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This Christmas, learn how to manage your holiday blues

December can feel like the loneliest time of the year. It’s a good idea to come up with coping mechanisms

The pressure to celebrate, even be extraordinarily joyful, can be overwhelming. (iStockphoto)

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While we associate holidays with feelings of warmth, festive spirit, meeting friends and gifting, December can be extremely hard on emotional well-being. In therapy, clients often say this feels like the loneliest month, dogged by a constant low mood and anxiety fuelled by the commercialisation of the festive season, which comes with the pressure to celebrate, gift, be social, even extraordinarily joyful.

As we navigate December, it would be a good idea to examine our triggers when it comes to this time of the year and how we can have coping mechanisms, even boundaries, that help us deal with the holiday blues and sense of being overwhelmed that we may experience.

This is the time of year when work slows down for most people. There is a larger window for people to sit, contemplate, even introspect. Learning how you can introspect and examine your life without going down the rabbit hole of self-loathing or self-blame is critical from a well-being perspective.

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We need to allow ourselves the space to feel while mindfully reminding ourselves of our achievements and learnings through the year. Making a list of achievements, personally and professionally, keeping in mind where you were last year versus where you are this year, is important. It isn’t ideal to compare your life to that of others, whose ecosystem, concerns and even privileges we know nothing about.

As Christmas movies about love make their presence felt, along with the wedding season, the idea of togetherness and the narrative that the world is designed for couples begins to emerge. This faulty perception and belief can be hard for many, evoking feelings of loneliness and sadness that impact self-esteem and a view of life.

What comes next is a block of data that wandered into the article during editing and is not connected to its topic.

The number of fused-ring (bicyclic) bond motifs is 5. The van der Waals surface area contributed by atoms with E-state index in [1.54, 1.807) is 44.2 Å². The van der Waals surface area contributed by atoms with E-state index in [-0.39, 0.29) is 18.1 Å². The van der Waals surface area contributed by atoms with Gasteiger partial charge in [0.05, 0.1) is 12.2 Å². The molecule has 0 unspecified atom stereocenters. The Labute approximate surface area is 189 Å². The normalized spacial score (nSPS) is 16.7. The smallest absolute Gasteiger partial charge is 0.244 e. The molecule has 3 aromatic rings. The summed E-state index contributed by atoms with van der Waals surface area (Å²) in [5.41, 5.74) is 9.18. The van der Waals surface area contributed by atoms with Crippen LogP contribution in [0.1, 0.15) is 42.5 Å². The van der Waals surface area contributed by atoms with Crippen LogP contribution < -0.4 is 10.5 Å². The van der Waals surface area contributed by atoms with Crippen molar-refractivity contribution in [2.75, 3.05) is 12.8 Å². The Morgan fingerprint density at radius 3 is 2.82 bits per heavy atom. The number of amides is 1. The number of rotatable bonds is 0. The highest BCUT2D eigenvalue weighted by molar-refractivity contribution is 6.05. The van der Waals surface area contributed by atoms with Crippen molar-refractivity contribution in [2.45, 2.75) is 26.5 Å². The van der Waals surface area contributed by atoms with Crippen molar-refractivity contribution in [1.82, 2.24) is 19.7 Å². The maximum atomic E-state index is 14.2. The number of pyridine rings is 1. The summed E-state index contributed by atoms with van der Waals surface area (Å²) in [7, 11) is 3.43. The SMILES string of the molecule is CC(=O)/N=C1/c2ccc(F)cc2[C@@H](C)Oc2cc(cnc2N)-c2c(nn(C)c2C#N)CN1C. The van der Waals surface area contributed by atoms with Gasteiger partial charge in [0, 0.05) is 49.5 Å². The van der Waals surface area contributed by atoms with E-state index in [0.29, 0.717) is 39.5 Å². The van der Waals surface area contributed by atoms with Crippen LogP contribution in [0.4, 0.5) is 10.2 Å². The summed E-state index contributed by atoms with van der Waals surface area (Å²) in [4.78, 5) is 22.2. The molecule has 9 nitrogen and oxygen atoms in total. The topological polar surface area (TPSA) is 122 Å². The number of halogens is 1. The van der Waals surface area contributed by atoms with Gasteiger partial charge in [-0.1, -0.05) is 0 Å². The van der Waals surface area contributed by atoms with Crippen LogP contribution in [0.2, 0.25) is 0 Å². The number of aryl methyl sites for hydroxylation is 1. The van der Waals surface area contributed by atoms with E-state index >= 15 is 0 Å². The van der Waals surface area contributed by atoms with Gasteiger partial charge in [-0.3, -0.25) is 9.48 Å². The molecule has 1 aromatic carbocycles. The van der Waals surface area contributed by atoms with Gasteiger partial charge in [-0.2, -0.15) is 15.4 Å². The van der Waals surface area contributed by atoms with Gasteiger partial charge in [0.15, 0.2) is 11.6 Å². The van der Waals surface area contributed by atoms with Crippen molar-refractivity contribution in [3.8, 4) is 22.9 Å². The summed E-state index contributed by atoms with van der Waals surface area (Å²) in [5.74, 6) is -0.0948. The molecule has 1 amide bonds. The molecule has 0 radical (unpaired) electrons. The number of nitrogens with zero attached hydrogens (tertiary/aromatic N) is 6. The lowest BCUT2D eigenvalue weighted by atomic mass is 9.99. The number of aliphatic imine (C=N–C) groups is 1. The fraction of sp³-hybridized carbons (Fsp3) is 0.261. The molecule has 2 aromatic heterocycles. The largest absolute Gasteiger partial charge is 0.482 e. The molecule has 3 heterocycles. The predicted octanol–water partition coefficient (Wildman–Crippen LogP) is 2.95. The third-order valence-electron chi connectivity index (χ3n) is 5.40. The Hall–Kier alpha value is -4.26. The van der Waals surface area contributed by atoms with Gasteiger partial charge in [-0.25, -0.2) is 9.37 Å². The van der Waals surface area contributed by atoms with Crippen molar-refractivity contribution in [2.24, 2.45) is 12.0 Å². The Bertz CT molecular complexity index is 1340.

Those who are dealing with grief, separation, divorce, feeling unheard and unseen in their relationships, as well as those who are single, talk about feeling pressured. They wonder what they can do to feel less lonely and find a partner or a larger community where they experience a sense of belonging. Ask yourself how you can reach out to friends and family to talk about what you are experiencing and build in realistic beliefs that add to your overall resilience.

An attitude of mindfulness is important when it comes to social media, particularly in this season. My experience tells me that the lonelier people feel, the more likely they are to spend time on social media. Scrolling can trigger feelings of anxiety, a feeling that while everyone is out there enjoying, you are not doing enough with your life. It can compound feelings of loneliness. Sometimes, resilience lies in being mindful about how much time you spend on social media.

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Sometimes, in the pursuit of letting go and having fun, we may choose to engage in a binge, whether it’s TV watching, eating or drinking; this too can impact how we feel about ourselves.

A client tells me: “Last year I spent time from 29th to 31st watching my favourite show back-to-back and finishing the season. While it seemed fun, enjoyable, it tired me out and by the time it was 1st January, I felt groggy, lethargic and irritable. This year, I need to consciously figure a way to take breaks, head out a little and maybe schedule meeting at least one friend so I don’t end up dealing with my loneliness by immersing myself in TV shows.”

Ask yourself what guard rails you need to deal with the holiday blues and schedule social interaction, emotionally soothing activities, possibly a structure to your day, and figure a way to limit your social media consumption. Most importantly, ask yourself how you are making room for hope and optimism in your heart as we step into the next year.

Sonali Gupta is a Mumbai-based clinical psychologist. She is the author of the book Anxiety: Overcome It And Live Without Fear and has a YouTube channel, Mental Health with Sonali.

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